A crossover is a filtering device that takes a music signal and splits it into separate frequency ranges. This is usually done in order to send them to speakers that are tuned to best reproduce each frequency range. In a typical speaker, there is a tweeter for high frequencies, and a woofer for low frequencies. In some, there is also a midrange speaker to make a smoother transition. In a Bose lifestyle-type system, the tweeters and midrange are in the satellites, and the woofer is in the big box you hide (bass is omnidirectional, meaning your ears can't tell where it comes from.)

There are three types of crossovers: passive, active, and acoustic, and each has their strengths and weaknesses.

A passive crossover is one where the filtering is done by a circuit that is not powered by an external source. If used to only block one part of the signal, such as high or low, they are referred to as a high-pass (lets the treble through), bandpass (lets only the midrange through), or low-pass (lets the bass through) filter. This is often done to protect smaller speakers in simple installations, such as door speakers in a car stereo.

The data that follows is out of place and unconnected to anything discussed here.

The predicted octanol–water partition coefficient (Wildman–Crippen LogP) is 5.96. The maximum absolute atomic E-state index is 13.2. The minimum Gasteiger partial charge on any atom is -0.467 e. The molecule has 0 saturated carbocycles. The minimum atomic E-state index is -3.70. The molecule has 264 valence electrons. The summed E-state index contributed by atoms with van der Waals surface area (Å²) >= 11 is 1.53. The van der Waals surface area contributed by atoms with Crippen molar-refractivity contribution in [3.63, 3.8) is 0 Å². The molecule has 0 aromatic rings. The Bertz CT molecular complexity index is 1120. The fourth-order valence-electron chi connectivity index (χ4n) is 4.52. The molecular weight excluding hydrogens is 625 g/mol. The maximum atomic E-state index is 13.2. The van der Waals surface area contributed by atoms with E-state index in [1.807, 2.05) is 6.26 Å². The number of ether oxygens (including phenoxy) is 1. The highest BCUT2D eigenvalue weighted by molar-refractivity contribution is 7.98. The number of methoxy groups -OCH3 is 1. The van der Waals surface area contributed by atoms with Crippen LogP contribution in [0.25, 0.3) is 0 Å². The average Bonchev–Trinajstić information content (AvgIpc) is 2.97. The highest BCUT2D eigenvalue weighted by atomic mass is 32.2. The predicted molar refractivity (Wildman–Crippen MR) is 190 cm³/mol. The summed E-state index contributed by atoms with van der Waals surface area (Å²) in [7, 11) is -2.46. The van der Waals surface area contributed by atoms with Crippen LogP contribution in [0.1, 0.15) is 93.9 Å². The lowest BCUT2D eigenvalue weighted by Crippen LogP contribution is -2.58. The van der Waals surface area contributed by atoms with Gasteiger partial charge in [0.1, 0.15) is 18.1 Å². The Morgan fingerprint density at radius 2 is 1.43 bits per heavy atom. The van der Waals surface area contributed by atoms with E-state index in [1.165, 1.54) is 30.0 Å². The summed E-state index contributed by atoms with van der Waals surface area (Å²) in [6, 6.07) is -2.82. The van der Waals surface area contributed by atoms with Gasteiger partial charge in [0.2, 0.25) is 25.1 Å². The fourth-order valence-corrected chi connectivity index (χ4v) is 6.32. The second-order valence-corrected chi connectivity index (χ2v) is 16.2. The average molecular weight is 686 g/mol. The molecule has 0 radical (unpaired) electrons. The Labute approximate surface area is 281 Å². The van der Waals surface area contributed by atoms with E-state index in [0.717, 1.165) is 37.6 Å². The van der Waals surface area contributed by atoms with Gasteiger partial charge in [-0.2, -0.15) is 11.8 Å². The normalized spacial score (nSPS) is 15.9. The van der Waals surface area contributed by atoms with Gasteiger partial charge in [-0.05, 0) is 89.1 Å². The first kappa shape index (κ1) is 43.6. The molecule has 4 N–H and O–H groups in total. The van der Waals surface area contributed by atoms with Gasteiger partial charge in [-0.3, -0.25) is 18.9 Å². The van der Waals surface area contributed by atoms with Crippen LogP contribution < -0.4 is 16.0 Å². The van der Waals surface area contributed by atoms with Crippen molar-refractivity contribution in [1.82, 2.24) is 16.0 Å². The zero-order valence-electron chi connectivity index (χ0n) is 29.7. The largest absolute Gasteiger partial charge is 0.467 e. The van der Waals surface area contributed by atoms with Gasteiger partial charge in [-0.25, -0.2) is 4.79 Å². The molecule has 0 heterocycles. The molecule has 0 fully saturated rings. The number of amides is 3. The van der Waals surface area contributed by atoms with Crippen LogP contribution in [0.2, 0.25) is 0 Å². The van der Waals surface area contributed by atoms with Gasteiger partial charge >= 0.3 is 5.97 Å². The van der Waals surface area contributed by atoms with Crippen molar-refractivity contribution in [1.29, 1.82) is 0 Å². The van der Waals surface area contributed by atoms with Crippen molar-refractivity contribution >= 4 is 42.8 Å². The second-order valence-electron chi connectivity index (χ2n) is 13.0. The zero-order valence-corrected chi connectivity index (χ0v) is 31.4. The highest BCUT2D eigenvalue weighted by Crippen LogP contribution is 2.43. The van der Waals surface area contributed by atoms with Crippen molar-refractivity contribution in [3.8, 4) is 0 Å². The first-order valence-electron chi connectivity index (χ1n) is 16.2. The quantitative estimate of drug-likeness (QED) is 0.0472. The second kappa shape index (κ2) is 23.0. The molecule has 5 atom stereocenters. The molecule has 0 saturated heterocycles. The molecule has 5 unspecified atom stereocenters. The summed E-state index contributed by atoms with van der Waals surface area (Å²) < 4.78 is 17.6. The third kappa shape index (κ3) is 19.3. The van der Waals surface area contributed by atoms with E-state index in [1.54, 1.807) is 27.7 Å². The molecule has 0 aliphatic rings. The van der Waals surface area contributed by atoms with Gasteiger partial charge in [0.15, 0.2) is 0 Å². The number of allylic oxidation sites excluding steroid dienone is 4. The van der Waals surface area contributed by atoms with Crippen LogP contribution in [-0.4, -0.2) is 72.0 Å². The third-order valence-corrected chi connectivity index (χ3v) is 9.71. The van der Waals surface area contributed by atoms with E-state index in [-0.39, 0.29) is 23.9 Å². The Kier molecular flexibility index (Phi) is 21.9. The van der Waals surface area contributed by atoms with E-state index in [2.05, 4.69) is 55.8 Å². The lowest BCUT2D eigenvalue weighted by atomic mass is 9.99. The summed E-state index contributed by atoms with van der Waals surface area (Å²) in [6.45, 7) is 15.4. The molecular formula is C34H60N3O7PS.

An active crossover is one where the filtering is done by a powered electronic circuit. This is usually used when an amplifier is tasked to every speaker covering a specific frequency range. This ensures that the filtered signal is clean and of sufficent level to operate the amplifier, and also saves power as the amp only drives the selected frequencies. They can also be found in many quality car stereo setups, as a good one will have at least a dedicated subwoofer amp.

An acoustic crossover is one where the filtering is done purely by the construction of the speaker enclosure. A properly designed ported box, for example will naturally only reproduce bass frequencies, "filtering out" the treble. Most non-powered subwoofers use this method. For a description of the various subwoofer enclosure types, go to my subwoofer writeup.